Q&A: Jaime Black, the artist hanging red dresses around U of T campus
This week, University of Toronto students might have spotted something eerie on their way to class: more than 100 red dresses, hanging from tree branches across campus and blowing in the wind like crimson ghosts. The dresses symbolize the estimated 1,200 missing and murdered Indigenous women in Canada, and they’re part of the REDress project, on display now. Winnipeg-based Métis artist Jaime Black has brought the installation to the Canadian Museum for Human Rights and campuses across the country over the past seven years. We asked her about the project’s inspiration and impact.
You started hanging red dresses around the University of Winnipeg in 2011. What inspired the idea?
Several years ago, I attended a conference in Germany where people were speaking about Indigenous issues in Canada. Only one of them was an Indigenous woman: author Jo-Ann Episkenew. When she said that there were over 600 missing and murdered Indigenous women in Canada, which was the reported number at the time, you could hear a pin drop in that room. That’s when I got the idea: it just flashed in my mind to put up empty red dresses. When I came home to Winnipeg, I got together with the University of Winnipeg’s Institute for Women’s and Gender Studies for my first large-scale show, and we put up six dresses. The community has donated the dresses for every installation.
Why red dresses specifically?
Red is a really powerful colour in Indigenous communities. It’s the colour of life and blood. It’s what connects all of us to each other. It’s a very sacred colour, and it also represents the violence that these women are facing. When I was 17, I read a powerful book by Maria Campbell called The Book of Jessica. It’s about a Métis woman’s experience moving to an urban environment. About a year ago, I realized the book cover is a painting of an empty red dress. Obviously, the image has been in my head for a very long time.
Did you identify with the book—or did you grow up in a city?
I grew up in Thunder Bay and moved to Winnipeg when I was 12. My grandfather is Métis, but I did not have a large Métis community around me growing up. When I was preparing the first exhibition, the Institute for Women’s and Gender Studies helped me make connections. I talked to the families of missing and murdered Indigenous women about respect and representation, and ran some ideas by them.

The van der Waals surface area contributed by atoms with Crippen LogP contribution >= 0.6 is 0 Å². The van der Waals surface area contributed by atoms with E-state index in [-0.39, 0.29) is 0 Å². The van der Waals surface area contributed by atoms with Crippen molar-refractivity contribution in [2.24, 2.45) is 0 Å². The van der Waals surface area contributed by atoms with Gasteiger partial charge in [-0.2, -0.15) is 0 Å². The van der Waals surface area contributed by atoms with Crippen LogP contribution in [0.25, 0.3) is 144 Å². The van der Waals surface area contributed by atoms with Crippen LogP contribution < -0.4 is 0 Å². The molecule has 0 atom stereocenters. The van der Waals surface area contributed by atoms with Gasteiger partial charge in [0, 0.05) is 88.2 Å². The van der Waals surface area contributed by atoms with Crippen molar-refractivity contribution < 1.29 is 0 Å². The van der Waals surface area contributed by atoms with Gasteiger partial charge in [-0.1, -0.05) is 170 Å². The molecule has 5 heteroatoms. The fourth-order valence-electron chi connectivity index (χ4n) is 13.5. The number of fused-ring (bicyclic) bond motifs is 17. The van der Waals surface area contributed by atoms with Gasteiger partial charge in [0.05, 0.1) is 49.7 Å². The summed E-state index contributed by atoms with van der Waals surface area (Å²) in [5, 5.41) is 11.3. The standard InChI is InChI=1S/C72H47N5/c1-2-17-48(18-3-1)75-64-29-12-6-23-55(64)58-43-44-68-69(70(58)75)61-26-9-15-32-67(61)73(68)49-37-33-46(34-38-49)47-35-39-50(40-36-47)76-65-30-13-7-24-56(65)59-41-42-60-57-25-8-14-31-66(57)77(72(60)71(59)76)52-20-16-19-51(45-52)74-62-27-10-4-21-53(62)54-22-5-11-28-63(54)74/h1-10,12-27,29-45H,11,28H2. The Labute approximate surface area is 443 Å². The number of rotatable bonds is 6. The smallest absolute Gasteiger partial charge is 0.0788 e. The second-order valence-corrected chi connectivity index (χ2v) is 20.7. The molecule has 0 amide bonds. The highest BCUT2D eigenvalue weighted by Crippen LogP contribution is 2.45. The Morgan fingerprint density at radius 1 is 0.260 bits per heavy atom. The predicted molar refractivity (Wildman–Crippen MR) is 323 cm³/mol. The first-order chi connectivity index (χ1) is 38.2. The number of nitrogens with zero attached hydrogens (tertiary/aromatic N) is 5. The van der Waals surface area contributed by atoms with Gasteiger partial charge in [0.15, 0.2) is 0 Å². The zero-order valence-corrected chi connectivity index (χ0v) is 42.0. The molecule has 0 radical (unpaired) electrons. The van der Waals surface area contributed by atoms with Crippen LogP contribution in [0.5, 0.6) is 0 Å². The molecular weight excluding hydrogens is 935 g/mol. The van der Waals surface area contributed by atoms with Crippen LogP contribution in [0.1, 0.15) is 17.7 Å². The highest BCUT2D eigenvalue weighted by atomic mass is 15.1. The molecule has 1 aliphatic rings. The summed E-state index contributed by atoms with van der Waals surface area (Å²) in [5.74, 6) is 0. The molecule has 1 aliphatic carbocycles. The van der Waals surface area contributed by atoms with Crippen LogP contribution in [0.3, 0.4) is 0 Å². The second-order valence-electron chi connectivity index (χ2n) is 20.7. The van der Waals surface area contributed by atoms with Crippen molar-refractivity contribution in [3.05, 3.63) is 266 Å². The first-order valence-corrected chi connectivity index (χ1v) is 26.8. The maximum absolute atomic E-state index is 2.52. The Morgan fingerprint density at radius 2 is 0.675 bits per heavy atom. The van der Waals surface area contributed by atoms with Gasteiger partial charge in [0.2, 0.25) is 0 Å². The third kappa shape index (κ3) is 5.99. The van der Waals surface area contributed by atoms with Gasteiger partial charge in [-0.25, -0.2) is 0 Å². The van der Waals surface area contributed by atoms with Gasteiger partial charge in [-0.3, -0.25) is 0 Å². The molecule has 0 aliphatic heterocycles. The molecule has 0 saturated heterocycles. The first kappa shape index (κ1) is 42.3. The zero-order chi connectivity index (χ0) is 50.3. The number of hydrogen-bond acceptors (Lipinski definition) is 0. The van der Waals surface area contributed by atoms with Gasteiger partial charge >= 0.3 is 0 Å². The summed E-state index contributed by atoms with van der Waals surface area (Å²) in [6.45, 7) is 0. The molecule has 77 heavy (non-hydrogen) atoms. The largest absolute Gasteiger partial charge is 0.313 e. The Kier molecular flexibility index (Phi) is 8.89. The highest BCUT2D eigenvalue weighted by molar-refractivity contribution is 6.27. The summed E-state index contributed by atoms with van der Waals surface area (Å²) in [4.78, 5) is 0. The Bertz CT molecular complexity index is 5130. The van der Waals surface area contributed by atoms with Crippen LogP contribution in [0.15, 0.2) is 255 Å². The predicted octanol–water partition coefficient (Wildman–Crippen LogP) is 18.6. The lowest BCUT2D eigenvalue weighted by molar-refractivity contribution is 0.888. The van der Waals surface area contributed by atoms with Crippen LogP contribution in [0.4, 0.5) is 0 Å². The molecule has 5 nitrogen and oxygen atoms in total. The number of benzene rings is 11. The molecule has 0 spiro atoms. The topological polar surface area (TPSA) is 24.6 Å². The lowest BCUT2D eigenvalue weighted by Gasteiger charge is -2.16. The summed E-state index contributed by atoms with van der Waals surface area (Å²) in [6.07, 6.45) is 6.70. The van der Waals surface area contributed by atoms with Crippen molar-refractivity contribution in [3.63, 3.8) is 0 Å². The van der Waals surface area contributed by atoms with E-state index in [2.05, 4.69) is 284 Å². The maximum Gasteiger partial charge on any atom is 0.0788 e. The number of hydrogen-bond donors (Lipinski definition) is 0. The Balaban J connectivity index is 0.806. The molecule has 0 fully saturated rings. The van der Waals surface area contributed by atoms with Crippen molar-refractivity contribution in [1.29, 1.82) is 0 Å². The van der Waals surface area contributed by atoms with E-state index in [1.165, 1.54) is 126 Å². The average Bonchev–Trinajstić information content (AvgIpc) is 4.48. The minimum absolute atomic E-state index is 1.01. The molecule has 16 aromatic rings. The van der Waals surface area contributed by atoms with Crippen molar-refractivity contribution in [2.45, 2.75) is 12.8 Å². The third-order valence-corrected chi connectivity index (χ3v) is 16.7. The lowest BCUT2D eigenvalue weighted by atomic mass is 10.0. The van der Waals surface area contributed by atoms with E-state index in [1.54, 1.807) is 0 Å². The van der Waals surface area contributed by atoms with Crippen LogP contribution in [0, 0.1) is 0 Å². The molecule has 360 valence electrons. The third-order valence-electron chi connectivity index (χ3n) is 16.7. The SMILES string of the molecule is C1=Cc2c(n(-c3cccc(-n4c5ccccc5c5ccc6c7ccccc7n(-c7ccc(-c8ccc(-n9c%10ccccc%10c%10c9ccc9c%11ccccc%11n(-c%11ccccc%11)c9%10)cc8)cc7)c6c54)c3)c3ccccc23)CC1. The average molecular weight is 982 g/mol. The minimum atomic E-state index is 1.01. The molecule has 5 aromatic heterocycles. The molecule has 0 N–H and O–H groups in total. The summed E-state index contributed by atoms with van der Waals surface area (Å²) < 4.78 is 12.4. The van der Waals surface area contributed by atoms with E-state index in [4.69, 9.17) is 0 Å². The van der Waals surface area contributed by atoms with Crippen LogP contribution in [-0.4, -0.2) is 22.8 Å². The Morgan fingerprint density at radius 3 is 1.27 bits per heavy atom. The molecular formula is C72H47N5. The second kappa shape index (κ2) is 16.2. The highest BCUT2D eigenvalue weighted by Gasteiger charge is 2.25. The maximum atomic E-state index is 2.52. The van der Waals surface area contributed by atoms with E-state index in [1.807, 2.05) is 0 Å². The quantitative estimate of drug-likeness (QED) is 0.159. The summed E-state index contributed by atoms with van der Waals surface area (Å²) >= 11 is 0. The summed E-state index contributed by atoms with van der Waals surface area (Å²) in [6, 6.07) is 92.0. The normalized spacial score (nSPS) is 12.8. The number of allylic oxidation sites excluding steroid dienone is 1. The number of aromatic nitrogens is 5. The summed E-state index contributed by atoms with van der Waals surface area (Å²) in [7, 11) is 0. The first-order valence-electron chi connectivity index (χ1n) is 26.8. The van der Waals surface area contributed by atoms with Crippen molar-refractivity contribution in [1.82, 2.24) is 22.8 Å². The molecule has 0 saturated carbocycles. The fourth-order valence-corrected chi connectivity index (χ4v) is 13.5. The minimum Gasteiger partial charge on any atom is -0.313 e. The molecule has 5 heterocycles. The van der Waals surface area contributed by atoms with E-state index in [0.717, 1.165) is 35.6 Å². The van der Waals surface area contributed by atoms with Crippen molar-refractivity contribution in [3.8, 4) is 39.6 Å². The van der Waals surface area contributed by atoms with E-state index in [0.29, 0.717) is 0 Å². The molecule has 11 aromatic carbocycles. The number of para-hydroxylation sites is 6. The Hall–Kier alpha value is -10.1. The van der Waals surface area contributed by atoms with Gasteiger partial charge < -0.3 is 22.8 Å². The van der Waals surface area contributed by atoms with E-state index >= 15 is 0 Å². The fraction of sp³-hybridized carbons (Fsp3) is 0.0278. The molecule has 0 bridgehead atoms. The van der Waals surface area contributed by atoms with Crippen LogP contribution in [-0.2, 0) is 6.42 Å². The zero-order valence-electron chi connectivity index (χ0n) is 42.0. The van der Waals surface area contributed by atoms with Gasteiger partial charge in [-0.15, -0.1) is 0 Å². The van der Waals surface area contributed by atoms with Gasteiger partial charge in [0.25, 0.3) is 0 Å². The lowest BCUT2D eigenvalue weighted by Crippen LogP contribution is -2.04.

What’s the significance of the locations you chose around U of T?
One of the important sites is a traditional meeting space called Taddle Creek, which is now Philosopher’s Walk. Hundreds of years ago, it was a trade site and fishing camp for Indigenous communities. It’s now covered and landscaped over. I thought it would be interesting to bring an Indigenous presence back to that space.
How have people reacted to the installations?
People feel haunted by the dresses. They feel moved by their presence. It becomes a space for us to educate those who may not know what’s going on, and it opens up a space for people who are experiencing violence to share their own stories. At events that we’ve had at campuses, families have come and told their own stories—those moments, where we’re all standing together, are really amazing.
What do you hope the project achieves?
Hopefully, a family that’s missing a loved one can feel supported, and maybe have a place to mourn. It gives a material presence to something that otherwise is absent except for in their own hearts. Because the red dress is such a striking image, it stays in the back of people’s mind. When I did a tour of the installation at the University of Winnipeg, a police officer who attended had tears in his eyes. He said he goes to work every day and hears about this, but had never felt the impact until he walked through the dresses. That sort of impact is not measurable, but it’s pretty powerful, and it might change the way he responds to a family who’s looking for their daughter next time.
You’ve asked the public to participate by hanging red dresses in their homes or businesses. Why’s that?
I don’t want to be the sole proprietor of anything, especially something that can build conversations all across Canada. My goal with the work is for it to be seen by as many people as possible. It’s about people using their own talent and creativity to interact with the symbol and create connections in their own communities.